Jayden Parkinson: Could she have been saved from Ben Blakeley?

Ben Blakeley and Jayden Parkinson Image copyright Thames Valley Police
Image caption Blakeley had been violent towards three other girlfriends before Jayden

The violent and abusive past of Ben Blakeley, who murdered his ex-girlfriend Jayden Parkinson and buried her in his uncle's grave, was revealed during his trial. But could anything have been done to save her?

When 17-year-old Jayden phoned her former boyfriend to tell him about her pregnancy his response was not what she had been hoping for.

He became abusive and accused her of being unfaithful. Yet she left the hostel where she was staying, One Foot Forward in Oxford, the day after that call on 3 December to meet him. She never returned.

Blakeley had a "controlling" and "obsessive" nature and had been reported to police previously for attacking other girlfriends.

In 2008, he had threatened to stab his pregnant former partner Kirsty Penford in the stomach and throw her down some stairs.

Police were also called after she gave birth to their baby because Blakeley had marched into the ward and begun wheeling the cot away with the baby inside.

Image copyright Thames Valley Police
Image caption The last sighting of Jayden was of her leaving Didcot Parkway station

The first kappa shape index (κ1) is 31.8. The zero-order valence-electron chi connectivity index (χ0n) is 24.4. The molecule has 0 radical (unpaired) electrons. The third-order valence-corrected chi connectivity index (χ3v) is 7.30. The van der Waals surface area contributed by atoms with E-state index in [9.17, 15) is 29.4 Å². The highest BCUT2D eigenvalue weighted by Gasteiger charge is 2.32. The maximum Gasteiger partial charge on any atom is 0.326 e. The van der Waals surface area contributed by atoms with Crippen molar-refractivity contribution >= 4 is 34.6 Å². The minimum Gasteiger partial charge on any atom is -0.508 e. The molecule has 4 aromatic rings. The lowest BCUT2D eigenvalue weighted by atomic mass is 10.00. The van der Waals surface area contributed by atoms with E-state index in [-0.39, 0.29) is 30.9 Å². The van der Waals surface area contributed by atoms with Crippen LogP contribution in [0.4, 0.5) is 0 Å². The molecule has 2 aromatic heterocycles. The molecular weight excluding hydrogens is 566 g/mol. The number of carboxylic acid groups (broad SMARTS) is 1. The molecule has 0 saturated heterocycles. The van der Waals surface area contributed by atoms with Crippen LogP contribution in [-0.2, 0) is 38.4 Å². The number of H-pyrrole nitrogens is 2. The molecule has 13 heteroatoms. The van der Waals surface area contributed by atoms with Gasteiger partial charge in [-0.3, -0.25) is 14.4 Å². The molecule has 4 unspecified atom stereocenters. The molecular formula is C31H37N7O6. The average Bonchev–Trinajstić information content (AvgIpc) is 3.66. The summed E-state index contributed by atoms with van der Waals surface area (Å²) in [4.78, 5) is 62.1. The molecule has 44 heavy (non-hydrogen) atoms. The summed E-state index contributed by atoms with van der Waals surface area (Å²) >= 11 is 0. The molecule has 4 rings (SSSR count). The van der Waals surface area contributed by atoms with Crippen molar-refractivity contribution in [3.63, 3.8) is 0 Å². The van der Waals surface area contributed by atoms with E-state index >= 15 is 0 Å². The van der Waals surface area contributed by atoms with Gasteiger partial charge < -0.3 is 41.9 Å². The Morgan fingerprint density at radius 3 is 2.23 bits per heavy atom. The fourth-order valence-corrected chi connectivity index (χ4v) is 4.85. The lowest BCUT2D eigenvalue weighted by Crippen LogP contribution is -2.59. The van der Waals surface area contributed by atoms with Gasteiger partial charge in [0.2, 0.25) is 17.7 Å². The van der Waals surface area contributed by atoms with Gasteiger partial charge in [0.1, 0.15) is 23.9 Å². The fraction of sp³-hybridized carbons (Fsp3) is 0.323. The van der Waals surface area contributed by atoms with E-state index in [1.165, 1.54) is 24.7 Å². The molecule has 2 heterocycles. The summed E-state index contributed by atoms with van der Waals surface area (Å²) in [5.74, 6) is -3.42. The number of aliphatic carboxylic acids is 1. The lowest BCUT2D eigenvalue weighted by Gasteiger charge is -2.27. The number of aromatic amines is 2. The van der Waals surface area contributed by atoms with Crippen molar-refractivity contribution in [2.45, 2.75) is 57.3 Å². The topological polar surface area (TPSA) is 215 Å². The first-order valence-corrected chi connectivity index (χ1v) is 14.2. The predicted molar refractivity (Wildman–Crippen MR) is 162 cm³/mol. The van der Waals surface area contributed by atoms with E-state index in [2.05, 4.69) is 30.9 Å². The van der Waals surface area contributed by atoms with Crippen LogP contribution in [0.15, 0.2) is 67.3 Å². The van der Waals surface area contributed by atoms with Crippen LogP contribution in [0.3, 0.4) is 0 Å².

Katie Gale, 21, who dated Blakeley from 2009 to 2012, told the trial how she feared for her life during one violent episode at his Didcot home, when he tried to strangle her.

She went to hospital after the alleged attack and reported it to police but did not make a formal complaint because she did not want to "get him into trouble".

Thames Valley Police has refused to comment on how it dealt with these reports, saying its hands are tied by an Independent Police Complaints Commission investigation into how it handled the report of Jayden's disappearance.

But would any of that knowledge have saved Jayden? Her friend Amy Lewis believes not.

"No matter what people could have said to her or done, she would never have listened because she loved him and [would do] anything he wanted," she says.

"Ben Blakeley was nothing but a bully and he was a vile person," Ms Lewis added.

"No-one ever cared to spend time with him. I only ever met him a few times but I never wanted to be in the same room as him because I just knew there was something about him I didn't like."

The national stalking advocacy service Paladin believes a register for domestic violence offenders and stalkers - similar to the sex offenders register - could have protected Jayden.

It is campaigning for reform of domestic violence law which it says does not cover controlling, domineering and demeaning behaviour by partners.

Grave discovery

Image copyright Getty Images
Image caption Jayden Parkinson was found in the grave of her killer's uncle last December

Police have said they know of no other British criminal case where an existing grave has been used to bury or hide a body.

Det Ch Supt Andrew Murray, from Thames Valley Police, said: "To try and hide that body in a pre-existing grave, well as far as we know, that's unique.

"As detectives we thought we had seen it all and could not be shocked or surprised but let me tell you we were as surprised and shocked as any member of the public was when her body was found in that grave."

The vicar at All Saints' Church in Didcot, the Reverend Karen Beck remembers when she was contacted by police who asked if she had noticed any disturbed graves, but she had not.